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No solution for FX travails
The RBI still does not anchor its FX market policy to a larger economic objective. Ad hocism reigns supreme.
IN A RECENT speech at the IMF, RBI Governor Subbarao passed up an opportunity to explain India’s policies on FX market intervention and their holding of FX reserves.  One expected him to identify at least some criteria to answer some of those questions.

For instance, the RBI could have identified a larger economic objective – say an inflation target or some real quantities (unemployment or GDP growth) – which would guide its market operations. Like Swiss National Bank (SNB), whose recent FX market interventions, the Governor seemed to be alluding to in his speech, has resolved to prevent the Euro/Swiss Franc exchange rate falling below 1.20. That stance on intervention is driven by the SNB’s objective of preventing de-growth and deflation in its home country.

The Governor did not identify such economic goal-posts as driving RBI’s FX market intervention.

Ad hoc and unstructured…

So, what we will continue to have in India is FX policy on the go. Policy-makers will continue to react in an unstructured manner to market developments. In that environment, FX market intervention and the holding of FX reserves become ends in themselves.  The Governor seemed to be saying as much when he indicated that FX market intervention to defend the local currency during a phase of depreciation, despite holding FX reserves, may not be a workable proposition. As for preventing local currency appreciation, the Governor frankly admitted  that there was no limit to such intervention as countries can print their own currency at will. India did much the same in the last decade and accumulated $ 300 billion of reserves in the process and triggering out-sized asset price inflation and overall inflation pressures.

India’s corporate sector can testify to that arbitrary approach of the RBI. Indeed, one wishes India’s corporate sector, at least now, after the significant disorderliness they have weathered in the FX markets in the past couple of years, realises that and institutes structured financial risk management practices.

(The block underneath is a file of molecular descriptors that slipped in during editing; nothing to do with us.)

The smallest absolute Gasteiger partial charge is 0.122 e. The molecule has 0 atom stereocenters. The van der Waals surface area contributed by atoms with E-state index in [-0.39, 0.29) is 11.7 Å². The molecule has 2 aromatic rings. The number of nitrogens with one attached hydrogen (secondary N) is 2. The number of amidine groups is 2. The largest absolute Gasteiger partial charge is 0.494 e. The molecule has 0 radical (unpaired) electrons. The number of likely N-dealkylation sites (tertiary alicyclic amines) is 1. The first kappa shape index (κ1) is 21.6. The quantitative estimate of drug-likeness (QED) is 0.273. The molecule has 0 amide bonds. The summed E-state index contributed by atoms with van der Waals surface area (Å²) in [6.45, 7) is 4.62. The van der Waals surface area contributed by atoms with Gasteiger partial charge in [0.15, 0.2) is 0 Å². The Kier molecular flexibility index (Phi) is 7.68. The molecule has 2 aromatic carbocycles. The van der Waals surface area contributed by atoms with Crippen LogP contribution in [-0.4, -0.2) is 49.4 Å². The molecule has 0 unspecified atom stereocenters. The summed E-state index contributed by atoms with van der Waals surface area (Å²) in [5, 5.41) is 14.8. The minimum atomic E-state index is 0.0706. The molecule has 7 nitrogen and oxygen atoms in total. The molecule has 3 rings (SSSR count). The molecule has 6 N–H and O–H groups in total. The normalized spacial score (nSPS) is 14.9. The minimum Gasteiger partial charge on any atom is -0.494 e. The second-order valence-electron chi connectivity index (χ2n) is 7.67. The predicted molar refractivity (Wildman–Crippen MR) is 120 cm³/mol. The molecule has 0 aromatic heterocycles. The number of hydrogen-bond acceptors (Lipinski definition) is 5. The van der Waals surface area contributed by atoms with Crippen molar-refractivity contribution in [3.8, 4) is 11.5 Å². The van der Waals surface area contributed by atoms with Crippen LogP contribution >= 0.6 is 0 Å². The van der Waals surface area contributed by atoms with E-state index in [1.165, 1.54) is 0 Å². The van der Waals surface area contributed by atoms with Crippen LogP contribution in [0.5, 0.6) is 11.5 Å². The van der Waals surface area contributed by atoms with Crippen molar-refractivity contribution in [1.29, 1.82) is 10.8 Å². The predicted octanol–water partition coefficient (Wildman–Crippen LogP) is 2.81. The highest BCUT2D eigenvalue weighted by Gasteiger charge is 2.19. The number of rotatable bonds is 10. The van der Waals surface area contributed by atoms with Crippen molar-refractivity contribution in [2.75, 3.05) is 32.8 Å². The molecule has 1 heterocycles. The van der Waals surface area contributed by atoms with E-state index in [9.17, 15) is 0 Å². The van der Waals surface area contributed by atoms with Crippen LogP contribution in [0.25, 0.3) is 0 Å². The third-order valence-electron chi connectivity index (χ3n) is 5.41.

Massive FX losses on company balance sheets...

Scores of companies which took on FX liabilities on a base of Rs.45 to the dollar were compelled to reckon with a new base some 25 per cent lower. We have since needed repeated amendments to the accounting standards to disguise those massive FX losses on company balance sheets.  

That recommendation on disciplined risk management would be even more relevant for India’s vast unlisted corporate sector, comprising thousands of small companies with significant FX exposures and who suffer from notable information and knowledge gaps.

For long, India’s corporate sector seemed to be relying on the RBI’s repeated promises of ensuring orderliness, stable conditions and controlled volatility in the FX markets. For instance, the RBI used to always preface its messages about FX reserves thus: “that the reserves are being held as an insurance against disorderly market conditions, to reduce volatility, to meet liquidity needs for essential imports and to ward off speculative attacks…”  Many  in the corporate sector took on large FX exposures and literally out-sourced risk management to the RBI.   

2007 was a harbinger

The risks in such outsourcing of risk management to a central bank which did not have a structured policy framework were made very clear even in 2007.  

The RBI, in that period, withdrew from large-scale FX market intervention all of a sudden, resulting in a steep appreciation of the rupee. The prospect of more such appreciation then became one of the critical drivers of complex, large-scale derivatives transactions in our FX markets ‘ostensibly’ designed to protect companies from such appreciation.  

Unfortunately, once the rupee reversed direction in due course, the entire complex of those derivatives transactions generated large losses for the corporate buyers. The resultant court cases are still being fought, with not much hope for the companies. Some small and mid-sized companies even had their net worth wiped out by the losses.   
Despite such a chequered history of the rupee exchange rate and of the RBI’s FX market intervention practices, it is striking that the RBI still does not anchor its FX market policy to some larger economic objective. Ad hocism reigns supreme.
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